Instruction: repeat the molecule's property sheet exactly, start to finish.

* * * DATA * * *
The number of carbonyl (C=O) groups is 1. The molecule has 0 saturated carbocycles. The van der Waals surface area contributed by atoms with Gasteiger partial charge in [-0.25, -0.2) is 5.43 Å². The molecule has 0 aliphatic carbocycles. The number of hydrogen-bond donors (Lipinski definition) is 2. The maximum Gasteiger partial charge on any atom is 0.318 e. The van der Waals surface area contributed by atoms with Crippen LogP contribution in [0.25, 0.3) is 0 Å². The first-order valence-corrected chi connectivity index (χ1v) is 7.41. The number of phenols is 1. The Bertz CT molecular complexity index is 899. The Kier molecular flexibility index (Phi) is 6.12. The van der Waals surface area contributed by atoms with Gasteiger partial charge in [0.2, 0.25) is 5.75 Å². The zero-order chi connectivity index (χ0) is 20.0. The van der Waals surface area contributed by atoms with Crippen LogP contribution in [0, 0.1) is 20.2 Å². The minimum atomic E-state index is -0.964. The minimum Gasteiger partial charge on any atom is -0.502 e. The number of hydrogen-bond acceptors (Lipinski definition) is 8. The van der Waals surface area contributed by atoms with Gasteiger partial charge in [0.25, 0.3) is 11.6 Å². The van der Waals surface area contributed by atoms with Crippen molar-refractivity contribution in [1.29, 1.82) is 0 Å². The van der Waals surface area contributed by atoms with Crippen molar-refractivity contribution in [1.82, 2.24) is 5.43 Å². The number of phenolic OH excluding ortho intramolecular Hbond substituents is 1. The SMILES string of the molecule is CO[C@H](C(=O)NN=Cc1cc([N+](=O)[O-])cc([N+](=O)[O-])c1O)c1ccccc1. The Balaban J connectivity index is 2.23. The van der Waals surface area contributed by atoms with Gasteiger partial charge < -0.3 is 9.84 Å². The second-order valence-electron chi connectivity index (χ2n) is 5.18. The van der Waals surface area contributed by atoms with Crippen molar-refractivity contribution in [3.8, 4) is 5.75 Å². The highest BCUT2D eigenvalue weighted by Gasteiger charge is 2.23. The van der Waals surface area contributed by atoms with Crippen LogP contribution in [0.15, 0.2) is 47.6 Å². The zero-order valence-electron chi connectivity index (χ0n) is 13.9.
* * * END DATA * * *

The number of carbonyl (C=O) groups is 1. The molecule has 0 saturated carbocycles. The van der Waals surface area contributed by atoms with Gasteiger partial charge in [-0.25, -0.2) is 5.43 Å². The molecule has 0 aliphatic carbocycles. The number of hydrogen-bond donors (Lipinski definition) is 2. The maximum Gasteiger partial charge on any atom is 0.318 e. The van der Waals surface area contributed by atoms with Crippen LogP contribution in [0.25, 0.3) is 0 Å². The first-order valence-corrected chi connectivity index (χ1v) is 7.41. The number of phenols is 1. The Bertz CT molecular complexity index is 899. The Kier molecular flexibility index (Phi) is 6.12. The van der Waals surface area contributed by atoms with Gasteiger partial charge in [0.2, 0.25) is 5.75 Å². The zero-order chi connectivity index (χ0) is 20.0. The van der Waals surface area contributed by atoms with Crippen LogP contribution in [0, 0.1) is 20.2 Å². The minimum atomic E-state index is -0.964. The minimum Gasteiger partial charge on any atom is -0.502 e. The number of hydrogen-bond acceptors (Lipinski definition) is 8. The van der Waals surface area contributed by atoms with Gasteiger partial charge in [0.25, 0.3) is 11.6 Å². The van der Waals surface area contributed by atoms with Crippen molar-refractivity contribution in [1.29, 1.82) is 0 Å². The van der Waals surface area contributed by atoms with Crippen molar-refractivity contribution in [1.82, 2.24) is 5.43 Å². The number of phenolic OH excluding ortho intramolecular Hbond substituents is 1. The SMILES string of the molecule is CO[C@H](C(=O)NN=Cc1cc([N+](=O)[O-])cc([N+](=O)[O-])c1O)c1ccccc1. The Balaban J connectivity index is 2.23. The van der Waals surface area contributed by atoms with Gasteiger partial charge < -0.3 is 9.84 Å². The second-order valence-electron chi connectivity index (χ2n) is 5.18. The van der Waals surface area contributed by atoms with Crippen molar-refractivity contribution in [3.8, 4) is 5.75 Å². The highest BCUT2D eigenvalue weighted by Gasteiger charge is 2.23. The van der Waals surface area contributed by atoms with Crippen LogP contribution in [0.15, 0.2) is 47.6 Å². The zero-order valence-electron chi connectivity index (χ0n) is 13.9.